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From Jack Klebanoff <kleba...@Mutagen.Net>
Subject BackingStoreHashtable
Date Fri, 10 Dec 2004 03:46:02 GMT
Derby uses class BackingStoreHashtable to implement a hash table used in 
hash joins. Despite the class's name it does not spill to disk; the hash 
table is always in memory.

The optimizer tries to avoid hash joins when the input is large because 
BackingStoreHashtable would use too much memory. The optimizer just 
works with row count estimates, so there is no guarantee that 
BackingStoreHashtable will not blow up. No customer has complained about 
this yet.

I would like to work on this, changing BackingStoreHashtable to spill to 
disk when the hash table gets large, and changing the optimizer to 
understand that large hash tables are allowed, but more costly.

The advantages of doing this are that
1. hash joins will not blow up when the compiler's row count estimate 
was low,
2. the optmizer can choose hash joins on large inputs when that is the 
least costly join implementation, and
3. we can use BackingStoreHashtable to implement features such as 
INTERSECT and GROUP BY, though I am not proposing to do so now.

I am not proposing to implement a hash table that can be used as an 
alternative to Btrees for a secondary index. BackingStoreHashtable is 
used for transient data structures that are only accessed by a single 
thread. A secondary index implementation must deal with locking and must 
implement hashCode methods that are JVM independent. This is much more 
work and would yield a slower implementation.

I propose that BackingStoreHashtable should start off using an in-memory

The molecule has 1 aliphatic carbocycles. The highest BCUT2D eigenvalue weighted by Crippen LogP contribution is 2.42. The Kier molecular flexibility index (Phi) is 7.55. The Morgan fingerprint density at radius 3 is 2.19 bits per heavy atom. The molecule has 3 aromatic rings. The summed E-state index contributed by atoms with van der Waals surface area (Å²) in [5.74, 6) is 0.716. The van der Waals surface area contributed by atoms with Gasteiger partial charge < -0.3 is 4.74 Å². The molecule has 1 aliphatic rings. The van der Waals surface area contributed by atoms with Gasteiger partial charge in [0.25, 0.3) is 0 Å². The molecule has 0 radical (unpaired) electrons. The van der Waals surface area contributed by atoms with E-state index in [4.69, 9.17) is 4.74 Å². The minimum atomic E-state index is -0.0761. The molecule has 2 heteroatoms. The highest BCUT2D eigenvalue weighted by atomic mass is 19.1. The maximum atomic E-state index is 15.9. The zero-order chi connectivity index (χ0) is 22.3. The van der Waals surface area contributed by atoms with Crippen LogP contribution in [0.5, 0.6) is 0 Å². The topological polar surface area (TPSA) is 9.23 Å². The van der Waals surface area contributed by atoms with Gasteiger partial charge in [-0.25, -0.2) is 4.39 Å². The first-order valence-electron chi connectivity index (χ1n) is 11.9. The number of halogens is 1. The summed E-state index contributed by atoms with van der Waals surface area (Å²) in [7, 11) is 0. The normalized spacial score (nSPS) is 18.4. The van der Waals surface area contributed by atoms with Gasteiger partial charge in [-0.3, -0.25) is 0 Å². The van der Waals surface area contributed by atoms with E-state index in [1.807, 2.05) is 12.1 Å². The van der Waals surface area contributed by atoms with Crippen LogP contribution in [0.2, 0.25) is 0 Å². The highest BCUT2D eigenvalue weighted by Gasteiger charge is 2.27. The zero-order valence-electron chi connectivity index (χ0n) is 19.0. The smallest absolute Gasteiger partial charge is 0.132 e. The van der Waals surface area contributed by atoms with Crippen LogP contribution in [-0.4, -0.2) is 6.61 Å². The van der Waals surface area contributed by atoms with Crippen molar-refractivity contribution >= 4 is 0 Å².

hash table even if the estimated row count is large. That way it will 
use an in-memory hash table when the actual row count is small enough 
for the table to fit in memory. When it finds that spilling to disk is 
necessary BackingStoreHashtable will use the estimated row count to 
determine the initial number of buckets and move the in-memory entries 
to disk. The disk based hash table will use a linear hashing algorithm, 
see "External Memory Algorithms and Data Structures: Dealing withMassive 
Data", Jeffrey Scott Vitter, ACM Computing Surveys, Vol. 33, No. 2, June 
2001, pp. 209–271. It grows the hash table one bucket at a time when the 
average number of entries per bucket grows beyond a threshold. The 
disadvantage of growing by a larger number of buckets is that the last 
expansion may be unnecessarity large, wasting time and space.

I would appreciate it if anyone can point me to a better external hash 
table algorithm.

The disk hash table will use overflow pages because an imperfect hash 
function will cause some buckets to get more than their share of 
entries, and because we may have duplicate keys.

I have not yet looked at how the optimizer handles hash joins, so I do 
not yet have a proposal for how to change that.

Can anyone explain how to generate a cost for the Derby optimizer? How 
do you compute it from an estimated number of disk accesses? Does an 
estimate of 2 disk accesses mean a cost of 2.0? Should the cost estimate 
include CPU time? If so, how do you estimate it relative to disk access 
cost? Putting it another way, what does a cost estimate of 1.0 (or x) mean?

Comments, criticisms, questions?

Jack Klebanoff

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